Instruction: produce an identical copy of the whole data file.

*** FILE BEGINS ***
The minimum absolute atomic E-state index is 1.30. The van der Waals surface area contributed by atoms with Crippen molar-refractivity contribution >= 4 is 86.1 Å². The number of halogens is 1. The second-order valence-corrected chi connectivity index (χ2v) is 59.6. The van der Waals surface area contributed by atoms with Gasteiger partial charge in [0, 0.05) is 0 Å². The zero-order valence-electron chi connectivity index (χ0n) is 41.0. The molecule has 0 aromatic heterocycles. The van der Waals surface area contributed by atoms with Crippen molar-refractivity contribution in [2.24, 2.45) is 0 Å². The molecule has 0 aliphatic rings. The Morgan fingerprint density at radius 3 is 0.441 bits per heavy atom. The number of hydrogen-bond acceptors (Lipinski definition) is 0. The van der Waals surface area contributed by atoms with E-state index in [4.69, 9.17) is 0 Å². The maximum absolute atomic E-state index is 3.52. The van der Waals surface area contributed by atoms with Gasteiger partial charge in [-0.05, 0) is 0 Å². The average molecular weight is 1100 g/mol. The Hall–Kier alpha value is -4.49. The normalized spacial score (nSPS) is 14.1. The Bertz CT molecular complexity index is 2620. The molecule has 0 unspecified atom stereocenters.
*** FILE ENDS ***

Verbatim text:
The minimum absolute atomic E-state index is 1.30. The van der Waals surface area contributed by atoms with Crippen molar-refractivity contribution >= 4 is 86.1 Å². The number of halogens is 1. The second-order valence-corrected chi connectivity index (χ2v) is 59.6. The van der Waals surface area contributed by atoms with Gasteiger partial charge in [0, 0.05) is 0 Å². The zero-order valence-electron chi connectivity index (χ0n) is 41.0. The molecule has 0 aromatic heterocycles. The van der Waals surface area contributed by atoms with Crippen molar-refractivity contribution in [2.24, 2.45) is 0 Å². The molecule has 0 aliphatic rings. The Morgan fingerprint density at radius 3 is 0.441 bits per heavy atom. The number of hydrogen-bond acceptors (Lipinski definition) is 0. The van der Waals surface area contributed by atoms with E-state index in [4.69, 9.17) is 0 Å². The maximum absolute atomic E-state index is 3.52. The van der Waals surface area contributed by atoms with Gasteiger partial charge in [-0.05, 0) is 0 Å². The average molecular weight is 1100 g/mol. The Hall–Kier alpha value is -4.49. The normalized spacial score (nSPS) is 14.1. The Bertz CT molecular complexity index is 2620. The molecule has 0 unspecified atom stereocenters.